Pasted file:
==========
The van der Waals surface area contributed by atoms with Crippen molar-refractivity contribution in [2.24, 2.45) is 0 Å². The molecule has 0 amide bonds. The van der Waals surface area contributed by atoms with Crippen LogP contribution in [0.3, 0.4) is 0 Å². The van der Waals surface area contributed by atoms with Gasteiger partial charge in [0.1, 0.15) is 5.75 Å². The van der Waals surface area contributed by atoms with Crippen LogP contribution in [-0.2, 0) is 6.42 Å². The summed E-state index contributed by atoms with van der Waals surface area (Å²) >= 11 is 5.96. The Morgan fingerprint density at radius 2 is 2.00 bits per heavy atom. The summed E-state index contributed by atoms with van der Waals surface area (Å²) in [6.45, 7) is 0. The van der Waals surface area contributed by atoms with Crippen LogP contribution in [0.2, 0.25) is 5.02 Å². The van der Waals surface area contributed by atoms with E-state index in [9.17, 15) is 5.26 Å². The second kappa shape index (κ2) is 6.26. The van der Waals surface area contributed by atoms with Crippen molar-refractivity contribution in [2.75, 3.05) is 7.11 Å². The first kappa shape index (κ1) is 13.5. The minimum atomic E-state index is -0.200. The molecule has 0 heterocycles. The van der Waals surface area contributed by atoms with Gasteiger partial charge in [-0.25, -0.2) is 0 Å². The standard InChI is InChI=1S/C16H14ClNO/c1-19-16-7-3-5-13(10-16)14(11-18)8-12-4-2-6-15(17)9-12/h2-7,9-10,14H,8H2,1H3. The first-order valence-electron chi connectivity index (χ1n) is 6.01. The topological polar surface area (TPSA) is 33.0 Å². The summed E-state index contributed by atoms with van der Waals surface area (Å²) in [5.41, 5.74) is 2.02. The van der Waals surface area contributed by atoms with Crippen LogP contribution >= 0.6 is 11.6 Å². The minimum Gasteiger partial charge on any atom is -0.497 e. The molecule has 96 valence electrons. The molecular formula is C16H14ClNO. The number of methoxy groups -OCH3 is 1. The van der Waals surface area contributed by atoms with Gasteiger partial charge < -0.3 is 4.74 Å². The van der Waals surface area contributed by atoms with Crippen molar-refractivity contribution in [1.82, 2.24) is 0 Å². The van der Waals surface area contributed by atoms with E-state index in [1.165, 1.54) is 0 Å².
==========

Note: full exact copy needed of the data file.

The van der Waals surface area contributed by atoms with Crippen molar-refractivity contribution in [2.24, 2.45) is 0 Å². The molecule has 0 amide bonds. The van der Waals surface area contributed by atoms with Crippen LogP contribution in [0.3, 0.4) is 0 Å². The van der Waals surface area contributed by atoms with Gasteiger partial charge in [0.1, 0.15) is 5.75 Å². The van der Waals surface area contributed by atoms with Crippen LogP contribution in [-0.2, 0) is 6.42 Å². The summed E-state index contributed by atoms with van der Waals surface area (Å²) >= 11 is 5.96. The Morgan fingerprint density at radius 2 is 2.00 bits per heavy atom. The summed E-state index contributed by atoms with van der Waals surface area (Å²) in [6.45, 7) is 0. The van der Waals surface area contributed by atoms with Crippen LogP contribution in [0.2, 0.25) is 5.02 Å². The van der Waals surface area contributed by atoms with E-state index in [9.17, 15) is 5.26 Å². The second kappa shape index (κ2) is 6.26. The van der Waals surface area contributed by atoms with Crippen molar-refractivity contribution in [2.75, 3.05) is 7.11 Å². The first kappa shape index (κ1) is 13.5. The minimum atomic E-state index is -0.200. The molecule has 0 heterocycles. The van der Waals surface area contributed by atoms with Gasteiger partial charge in [-0.25, -0.2) is 0 Å². The standard InChI is InChI=1S/C16H14ClNO/c1-19-16-7-3-5-13(10-16)14(11-18)8-12-4-2-6-15(17)9-12/h2-7,9-10,14H,8H2,1H3. The first-order valence-electron chi connectivity index (χ1n) is 6.01. The topological polar surface area (TPSA) is 33.0 Å². The summed E-state index contributed by atoms with van der Waals surface area (Å²) in [5.41, 5.74) is 2.02. The van der Waals surface area contributed by atoms with Crippen LogP contribution >= 0.6 is 11.6 Å². The minimum Gasteiger partial charge on any atom is -0.497 e. The molecule has 96 valence electrons. The molecular formula is C16H14ClNO. The number of methoxy groups -OCH3 is 1. The van der Waals surface area contributed by atoms with Gasteiger partial charge < -0.3 is 4.74 Å². The van der Waals surface area contributed by atoms with Crippen molar-refractivity contribution in [1.82, 2.24) is 0 Å². The van der Waals surface area contributed by atoms with E-state index in [1.165, 1.54) is 0 Å².